DNS privacy problem statement
draft-bortzmeyer-dnsop-dns-privacy-00

The information below is for an old version of the document
Document Type Active Internet-Draft (individual)
Last updated 2013-11-27
Replaced by rfc7626, draft-ietf-dprive-problem-statement
Stream (None)
Intended RFC status (None)
Formats plain text pdf html bibtex
Stream Stream state (No stream defined)
Consensus Boilerplate Unknown
RFC Editor Note (None)
IESG IESG state I-D Exists
Telechat date
Responsible AD (None)
Send notices to (None)
Network Working Group                                      S. Bortzmeyer
Internet-Draft                                                     AFNIC
Intended status: Informational                         November 27, 2013
Expires: May 31, 2014

                     DNS privacy problem statement
                 draft-bortzmeyer-dnsop-dns-privacy-00

Abstract

   This document describes the privacy issues associated with the use of
   the DNS by Internet users.  It is intended to be mostly a problem
   statement and it does not prescribe solutions (although Section 5
   suggests some possible improvments).

   Discussions of the document should take place on the dnsop mailing
   list [dnsop]

Status of This Memo

   This Internet-Draft is submitted in full conformance with the
   provisions of BCP 78 and BCP 79.

   Internet-Drafts are working documents of the Internet Engineering
   Task Force (IETF).  Note that other groups may also distribute
   working documents as Internet-Drafts.  The list of current Internet-
   Drafts is at http://datatracker.ietf.org/drafts/current/.

   Internet-Drafts are draft documents valid for a maximum of six months
   and may be updated, replaced, or obsoleted by other documents at any
   time.  It is inappropriate to use Internet-Drafts as reference
   material or to cite them other than as "work in progress."

   This Internet-Draft will expire on May 31, 2014.

Copyright Notice

   Copyright (c) 2013 IETF Trust and the persons identified as the
   document authors.  All rights reserved.

   This document is subject to BCP 78 and the IETF Trust's Legal
   Provisions Relating to IETF Documents
   (http://trustee.ietf.org/license-info) in effect on the date of
   publication of this document.  Please review these documents
   carefully, as they describe your rights and restrictions with respect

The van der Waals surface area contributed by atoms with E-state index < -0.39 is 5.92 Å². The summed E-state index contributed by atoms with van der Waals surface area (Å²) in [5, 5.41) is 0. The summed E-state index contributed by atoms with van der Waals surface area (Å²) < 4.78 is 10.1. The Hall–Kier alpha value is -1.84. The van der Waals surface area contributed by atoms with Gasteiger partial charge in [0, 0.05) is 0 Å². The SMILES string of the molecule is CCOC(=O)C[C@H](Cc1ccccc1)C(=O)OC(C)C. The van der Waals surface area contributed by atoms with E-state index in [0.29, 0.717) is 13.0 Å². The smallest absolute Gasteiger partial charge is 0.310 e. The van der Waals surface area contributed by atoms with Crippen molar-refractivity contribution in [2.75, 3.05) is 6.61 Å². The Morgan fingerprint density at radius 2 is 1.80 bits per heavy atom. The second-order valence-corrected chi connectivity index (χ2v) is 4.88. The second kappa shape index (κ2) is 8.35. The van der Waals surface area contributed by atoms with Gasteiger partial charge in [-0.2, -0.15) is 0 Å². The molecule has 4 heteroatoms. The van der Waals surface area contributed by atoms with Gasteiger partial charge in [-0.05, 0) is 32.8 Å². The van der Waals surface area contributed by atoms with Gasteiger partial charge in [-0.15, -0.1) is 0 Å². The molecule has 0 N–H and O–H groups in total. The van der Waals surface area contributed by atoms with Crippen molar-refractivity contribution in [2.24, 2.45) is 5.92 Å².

to this document.  Code Components extracted from this document must
   include Simplified BSD License text as described in Section 4.e of

Bortzmeyer                Expires May 31, 2014                  [Page 1]
Internet-Draft                DNS privacy                  November 2013

   the Trust Legal Provisions and are provided without warranty as
   described in the Simplified BSD License.

Table of Contents

   1.  Introduction  . . . . . . . . . . . . . . . . . . . . . . . .   2
   2.  Risks . . . . . . . . . . . . . . . . . . . . . . . . . . . .   3
     2.1.  Data in the DNS request . . . . . . . . . . . . . . . . .   3
     2.2.  On the wire . . . . . . . . . . . . . . . . . . . . . . .   4
     2.3.  In the servers  . . . . . . . . . . . . . . . . . . . . .   5
       2.3.1.  In the resolvers  . . . . . . . . . . . . . . . . . .   6
       2.3.2.  In the authoritative name servers . . . . . . . . . .   6
       2.3.3.  Rogue servers . . . . . . . . . . . . . . . . . . . .   7
   3.  Actual "attacks"  . . . . . . . . . . . . . . . . . . . . . .   7
   4.  Legalities  . . . . . . . . . . . . . . . . . . . . . . . . .   7
   5.  Possible technical solutions  . . . . . . . . . . . . . . . .   7
     5.1.  On the wire . . . . . . . . . . . . . . . . . . . . . . .   8
       5.1.1.  Reducing the attack surface . . . . . . . . . . . . .   8
       5.1.2.  Encrypting the DNS traffic  . . . . . . . . . . . . .   8
     5.2.  In the servers  . . . . . . . . . . . . . . . . . . . . .  10
       5.2.1.  In the resolvers  . . . . . . . . . . . . . . . . . .  10
       5.2.2.  In the authoritative name servers . . . . . . . . . .  10
       5.2.3.  Rogue servers . . . . . . . . . . . . . . . . . . . .  11
   6.  Security considerations . . . . . . . . . . . . . . . . . . .  11
   7.  Acknowledgments . . . . . . . . . . . . . . . . . . . . . . .  11
   8.  References  . . . . . . . . . . . . . . . . . . . . . . . . .  11
     8.1.  Normative References  . . . . . . . . . . . . . . . . . .  12
     8.2.  Informative References  . . . . . . . . . . . . . . . . .  12
   Author's Address  . . . . . . . . . . . . . . . . . . . . . . . .  13

1.  Introduction

   The Domain Name System is specified in [RFC1034] and [RFC1035].  It
   is one of the most important infrastructure components of the
   Internet and one of the most often ignored or misunderstood.  Almost
   every activity on the Internet starts with a DNS query (and often
   several).  Its use has many privacy implications and we try to give
   here a comprehensive and accurate list.

   Let us start with a small reminder of the way the DNS works (with
   some simplifications).  A client, the stub resolver, issues a DNS
   query to a server, the resolver (also called caching resolver or full
   resolver or recursive name server).  For instance, the query is "What
   are the AAAA records for www.example.com?".  AAAA is the qtype (Query
   Type) and www.example.com the qname (Query Name).  To get the answer,
   the resolver will query first the root nameservers, which will, most
   of the times, send a referral.  Here, the referral will be to .com
Show full document text